US: Strikes on Kata’ib Hizbollah aim to deter Iranian aggression
WASHINGTON DC (Kurdistan 24) – US officials repeatedly affirmed on Monday that Sunday’s strikes against five targets of the Iranian-backed Iraqi militia, Kata’ib Hizbollah, were a defensive action that sought to protect Americans, while they also aimed to discourage any further attacks.
Whether they will achieve those goals remains to be seen, as they have prompted sharp protest in Iraq, along with vows of revenge from Kata’ib Hizbollah.
Speaking to Fox News on Monday morning, Secretary of State Mike Pompeo called Kata’ib Hizbollah “an Iranian-backed rogue militia,” as he explained that the US attack was a “defensive action,” which was “designed to protect American forces and American citizens in Iraq.”
“It was also aimed at deterring Iran,” he added. Other senior State Department officials then expanded on Pompeo’s message.
Brian Hook, US Special Representative for Iran and Special Adviser to Pompeo, noted that over the past two months, there had been 11 attacks on Iraqi military bases that host troops from the US-led Coalition against the Islamic State.
“The President has been very patient,” Hook affirmed. “He has shown a great deal of restraint because the last thing the United States is looking for is kinetic action in the Middle East.”
David Schenker, Assistant Secretary of State for Near Eastern Affairs, affirmed that “in many ways,” the US response had been “proportionate.” He suggested that the Iranians had interpreted “our non-response” to earlier acts of aggression “as weakness” and had “continually pushed the envelope.”
“We thought it important,” Schenker continued, “to hit a significant target set to send a very clear message to [the Iranians] about how serious we take American lives.”
Saudi Arabia and the UAE support US Strikes
Additionally, Pompeo spoke on Monday with Saudi Crown Prince Mohammed bin Salman and “underscored that attacks by the Iranian regime, or their proxies of any dentity, that harm Americans, our allies, or our interests will be answered with a decisive response,” according to a US readout of the discussion.
Pompeo also thanked him for Saudi Arabia’s support, and “the two agreed to continue to work together” to counter “Iran’s malign behavior.”
The US Secretary of State had a similar exchange with Abu Dhabi Crown Prince Mohammed bin Zayed, who also pledged to continue working with the US to counter Tehran.
New Details on Kata’ib Hizbollah’s Close Ties with Iran
Mick Mulroy, until recently the top Pentagon official dealing with the Middle East, and now working with the Lobo Institute and as an analyst for ABC News, provided Kurdistan 24 with some new details on the close ties between Iran and Kata’ib Hizbollah.
Militia members “swear allegiance to Iran’s Supreme Leader, Ayatollah Khamenei,” Mulroy said. Its leader, Abu Mahdi al-Muhandis, is not only a “very close confidant” of Qasem Soleimani, head of the Quds Force, the paramilitary arm of Iran’s Islamic Revolutionary Guard Corps, but “a dual citizen of Iraq and Iran.”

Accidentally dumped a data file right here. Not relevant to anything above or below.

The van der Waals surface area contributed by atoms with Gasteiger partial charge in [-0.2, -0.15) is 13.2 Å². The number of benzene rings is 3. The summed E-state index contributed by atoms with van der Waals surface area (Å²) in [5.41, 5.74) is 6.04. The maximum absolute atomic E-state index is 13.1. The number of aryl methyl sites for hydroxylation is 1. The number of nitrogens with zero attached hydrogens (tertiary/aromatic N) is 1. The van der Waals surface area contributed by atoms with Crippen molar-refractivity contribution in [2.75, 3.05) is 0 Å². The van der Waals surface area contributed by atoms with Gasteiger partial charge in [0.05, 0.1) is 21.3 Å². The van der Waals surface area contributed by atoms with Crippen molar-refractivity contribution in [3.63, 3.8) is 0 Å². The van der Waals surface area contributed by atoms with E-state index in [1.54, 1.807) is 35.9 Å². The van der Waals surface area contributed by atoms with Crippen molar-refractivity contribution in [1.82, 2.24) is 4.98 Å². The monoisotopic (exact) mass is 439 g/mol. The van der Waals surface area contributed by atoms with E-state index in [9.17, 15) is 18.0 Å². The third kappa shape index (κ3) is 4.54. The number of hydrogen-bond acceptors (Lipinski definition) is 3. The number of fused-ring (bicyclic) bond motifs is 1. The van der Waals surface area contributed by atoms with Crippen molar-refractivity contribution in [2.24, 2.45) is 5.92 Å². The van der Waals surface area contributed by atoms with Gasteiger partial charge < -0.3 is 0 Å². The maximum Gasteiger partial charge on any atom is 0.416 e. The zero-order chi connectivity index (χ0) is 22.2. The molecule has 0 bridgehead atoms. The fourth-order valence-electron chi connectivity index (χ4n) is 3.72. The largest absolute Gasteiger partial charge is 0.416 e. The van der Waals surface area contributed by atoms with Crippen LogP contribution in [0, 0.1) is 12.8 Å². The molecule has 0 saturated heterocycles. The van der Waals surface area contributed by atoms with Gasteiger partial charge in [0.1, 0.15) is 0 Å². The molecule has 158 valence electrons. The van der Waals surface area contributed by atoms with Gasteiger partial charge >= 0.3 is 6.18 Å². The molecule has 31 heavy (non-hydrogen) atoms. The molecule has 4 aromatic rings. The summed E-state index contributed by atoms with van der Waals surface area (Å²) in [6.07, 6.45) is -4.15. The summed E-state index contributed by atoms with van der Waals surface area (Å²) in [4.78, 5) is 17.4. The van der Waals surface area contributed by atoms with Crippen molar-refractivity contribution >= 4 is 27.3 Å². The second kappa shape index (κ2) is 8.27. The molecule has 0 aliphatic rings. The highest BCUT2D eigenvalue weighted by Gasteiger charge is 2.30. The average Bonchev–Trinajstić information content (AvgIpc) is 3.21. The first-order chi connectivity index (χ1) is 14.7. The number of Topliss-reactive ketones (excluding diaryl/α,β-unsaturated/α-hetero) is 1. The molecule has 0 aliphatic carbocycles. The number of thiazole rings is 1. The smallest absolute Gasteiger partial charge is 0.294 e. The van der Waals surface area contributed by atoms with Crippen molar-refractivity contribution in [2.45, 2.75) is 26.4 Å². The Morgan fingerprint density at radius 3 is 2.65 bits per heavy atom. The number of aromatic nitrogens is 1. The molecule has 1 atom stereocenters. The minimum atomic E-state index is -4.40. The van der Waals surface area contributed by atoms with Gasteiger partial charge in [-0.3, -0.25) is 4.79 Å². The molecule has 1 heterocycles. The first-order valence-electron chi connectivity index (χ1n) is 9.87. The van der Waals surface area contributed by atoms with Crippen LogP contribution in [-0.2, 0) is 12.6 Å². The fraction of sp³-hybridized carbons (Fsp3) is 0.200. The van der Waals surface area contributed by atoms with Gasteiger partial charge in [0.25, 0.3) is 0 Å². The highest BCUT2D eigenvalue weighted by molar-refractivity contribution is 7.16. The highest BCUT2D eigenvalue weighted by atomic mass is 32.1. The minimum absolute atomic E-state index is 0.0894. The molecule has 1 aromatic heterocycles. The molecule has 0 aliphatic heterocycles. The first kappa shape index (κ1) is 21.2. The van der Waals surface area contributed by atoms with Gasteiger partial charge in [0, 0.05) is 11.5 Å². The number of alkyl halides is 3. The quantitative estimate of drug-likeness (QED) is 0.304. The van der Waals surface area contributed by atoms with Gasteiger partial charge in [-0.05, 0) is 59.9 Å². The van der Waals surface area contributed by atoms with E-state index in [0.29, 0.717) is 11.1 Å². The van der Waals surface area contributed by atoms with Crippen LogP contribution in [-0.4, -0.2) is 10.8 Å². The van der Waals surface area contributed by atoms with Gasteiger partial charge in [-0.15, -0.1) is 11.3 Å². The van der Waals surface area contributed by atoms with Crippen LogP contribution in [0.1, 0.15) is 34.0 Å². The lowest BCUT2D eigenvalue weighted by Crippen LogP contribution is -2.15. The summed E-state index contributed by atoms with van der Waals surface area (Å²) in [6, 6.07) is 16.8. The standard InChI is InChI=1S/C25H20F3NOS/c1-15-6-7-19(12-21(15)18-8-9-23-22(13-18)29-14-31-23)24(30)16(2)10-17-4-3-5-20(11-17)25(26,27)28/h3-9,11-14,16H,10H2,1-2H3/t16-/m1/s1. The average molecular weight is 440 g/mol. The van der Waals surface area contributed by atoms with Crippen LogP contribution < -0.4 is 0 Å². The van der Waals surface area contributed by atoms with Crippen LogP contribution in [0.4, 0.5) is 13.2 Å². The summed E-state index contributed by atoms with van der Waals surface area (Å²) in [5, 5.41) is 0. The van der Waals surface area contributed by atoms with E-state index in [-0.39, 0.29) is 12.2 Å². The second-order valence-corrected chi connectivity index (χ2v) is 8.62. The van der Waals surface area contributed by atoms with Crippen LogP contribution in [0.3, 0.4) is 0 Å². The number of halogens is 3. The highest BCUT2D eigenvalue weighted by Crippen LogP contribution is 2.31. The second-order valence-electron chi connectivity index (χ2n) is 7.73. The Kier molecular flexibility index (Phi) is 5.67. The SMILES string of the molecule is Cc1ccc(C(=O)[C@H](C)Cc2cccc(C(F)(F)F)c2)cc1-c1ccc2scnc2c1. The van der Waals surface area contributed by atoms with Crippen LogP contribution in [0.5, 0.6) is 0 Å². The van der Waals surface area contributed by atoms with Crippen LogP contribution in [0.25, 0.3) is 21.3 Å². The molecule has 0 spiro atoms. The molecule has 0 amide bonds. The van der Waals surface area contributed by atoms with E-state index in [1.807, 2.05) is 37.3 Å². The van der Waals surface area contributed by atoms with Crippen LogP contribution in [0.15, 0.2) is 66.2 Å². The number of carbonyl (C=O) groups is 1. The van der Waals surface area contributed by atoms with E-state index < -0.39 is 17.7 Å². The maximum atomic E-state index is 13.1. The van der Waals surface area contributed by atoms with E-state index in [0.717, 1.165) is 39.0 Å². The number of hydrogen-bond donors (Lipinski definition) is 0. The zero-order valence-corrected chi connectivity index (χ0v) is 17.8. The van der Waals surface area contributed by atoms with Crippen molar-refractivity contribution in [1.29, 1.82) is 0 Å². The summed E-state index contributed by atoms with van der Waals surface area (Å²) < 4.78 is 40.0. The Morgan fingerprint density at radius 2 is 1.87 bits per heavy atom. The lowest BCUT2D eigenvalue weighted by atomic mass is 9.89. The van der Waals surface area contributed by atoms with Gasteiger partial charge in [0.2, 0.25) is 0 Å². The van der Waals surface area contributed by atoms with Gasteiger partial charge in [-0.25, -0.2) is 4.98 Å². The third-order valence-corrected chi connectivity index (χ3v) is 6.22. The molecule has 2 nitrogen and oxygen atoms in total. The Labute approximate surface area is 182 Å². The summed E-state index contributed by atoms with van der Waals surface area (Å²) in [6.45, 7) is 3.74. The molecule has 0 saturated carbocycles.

“Having Kata’ib Hizbollah conduct this attack says two things,” Mulroy stated. “Iran wanted it to be successful,” as the militia is “trained by Quds Force paramilitary officers.” The Iranians were also “sending a message that they were ultimately behind it.”
So why strike Iraq? Why not strike Iran?
That was a question asked by Col. Norvell DeAtkine (US Army, Retired), formerly Director of Middle East Studies at the John F. Kennedy Special Warfare Center and School at Fort Bragg.
Indeed, it is particularly relevant, as the US strike has precipitated an angry reaction in Iraq. Senior figures – including caretaker Prime Minister Adil Abdul Mahdi, Grand Ayatollah Ali al-Sistani, and the firebrand cleric Muqtada al-Sadr – have all criticized the US strikes. Prominent among their concerns is that Iraq would become an arena of conflict between the US and Iran.
Moreover, the strikes, which killed 25 Iraqi militiamen, have prompted popular unrest. “Even the tenor of Iraq’s street protests has shifted, as anti-Iranian slogans have given way to anti-American ones,” The New York Times reported on Monday. The effect has been one of “reducing the heat on Tehran and its proxies,” while Muhandis, for his part, has threatened retaliation.
That the strikes were “defensive,” that they were “proportionate,” and otherwise justifiable in US terms, seems to have had little impact on Iraqi opinion.
Indeed, the language of US officials reminded DeAtkine uneasily of the Vietnam war, when the US pursued a policy of controlled escalation.
“I keep harking back to Vietnam and the idea of this gradual escalation,” said DeAtkine, who received several awards for his military service in that war.
“Iran will do something, and then we will up the ante a bit,” and “I’m not sure where that will lead,” DeAtkine continued. “But what really bothers me is the whole idea of gradual escalation, like we did in Vietnam.”
“That doesn’t work,” he affirmed. “If the problem is Iran, we should hit Iran.” And “we need a bold stroke. If we are going to do some damage, it should be a lot of damage.”
“It can’t be just tit for tat,” DeAtkine stated, as he suggested IRGC facilities in Iran might be suitable targets. “That is risky,” he acknowledged, “but, so, too, are these very limited strikes.”
Editing by Karzan Sulaivany